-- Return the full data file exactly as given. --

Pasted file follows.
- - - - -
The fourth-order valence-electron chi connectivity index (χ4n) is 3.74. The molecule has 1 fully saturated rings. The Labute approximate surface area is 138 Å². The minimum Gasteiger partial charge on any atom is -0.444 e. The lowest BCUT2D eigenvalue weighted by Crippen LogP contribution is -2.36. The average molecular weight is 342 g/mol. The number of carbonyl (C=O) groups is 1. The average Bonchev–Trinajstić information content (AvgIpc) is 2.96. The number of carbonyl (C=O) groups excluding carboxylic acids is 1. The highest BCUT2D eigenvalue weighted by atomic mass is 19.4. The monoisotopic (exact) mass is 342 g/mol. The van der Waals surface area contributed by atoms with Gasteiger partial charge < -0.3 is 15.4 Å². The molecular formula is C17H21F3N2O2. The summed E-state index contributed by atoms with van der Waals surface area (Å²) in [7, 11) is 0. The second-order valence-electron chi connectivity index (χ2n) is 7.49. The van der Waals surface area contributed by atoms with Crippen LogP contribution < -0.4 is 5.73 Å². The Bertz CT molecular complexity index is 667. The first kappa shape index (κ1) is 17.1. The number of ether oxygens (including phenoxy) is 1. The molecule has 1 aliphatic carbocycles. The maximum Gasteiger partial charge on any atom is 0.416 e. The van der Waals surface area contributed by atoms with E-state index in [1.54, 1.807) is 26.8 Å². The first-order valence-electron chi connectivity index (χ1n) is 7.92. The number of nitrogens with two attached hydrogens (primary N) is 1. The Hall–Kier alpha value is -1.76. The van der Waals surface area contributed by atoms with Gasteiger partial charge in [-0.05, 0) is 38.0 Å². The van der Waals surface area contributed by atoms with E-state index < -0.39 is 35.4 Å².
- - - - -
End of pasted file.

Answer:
The fourth-order valence-electron chi connectivity index (χ4n) is 3.74. The molecule has 1 fully saturated rings. The Labute approximate surface area is 138 Å². The minimum Gasteiger partial charge on any atom is -0.444 e. The lowest BCUT2D eigenvalue weighted by Crippen LogP contribution is -2.36. The average molecular weight is 342 g/mol. The number of carbonyl (C=O) groups is 1. The average Bonchev–Trinajstić information content (AvgIpc) is 2.96. The number of carbonyl (C=O) groups excluding carboxylic acids is 1. The highest BCUT2D eigenvalue weighted by atomic mass is 19.4. The monoisotopic (exact) mass is 342 g/mol. The van der Waals surface area contributed by atoms with Gasteiger partial charge < -0.3 is 15.4 Å². The molecular formula is C17H21F3N2O2. The summed E-state index contributed by atoms with van der Waals surface area (Å²) in [7, 11) is 0. The second-order valence-electron chi connectivity index (χ2n) is 7.49. The van der Waals surface area contributed by atoms with Crippen LogP contribution < -0.4 is 5.73 Å². The Bertz CT molecular complexity index is 667. The first kappa shape index (κ1) is 17.1. The number of ether oxygens (including phenoxy) is 1. The molecule has 1 aliphatic carbocycles. The maximum Gasteiger partial charge on any atom is 0.416 e. The van der Waals surface area contributed by atoms with E-state index in [1.54, 1.807) is 26.8 Å². The first-order valence-electron chi connectivity index (χ1n) is 7.92. The number of nitrogens with two attached hydrogens (primary N) is 1. The Hall–Kier alpha value is -1.76. The van der Waals surface area contributed by atoms with Gasteiger partial charge in [-0.05, 0) is 38.0 Å². The van der Waals surface area contributed by atoms with E-state index < -0.39 is 35.4 Å².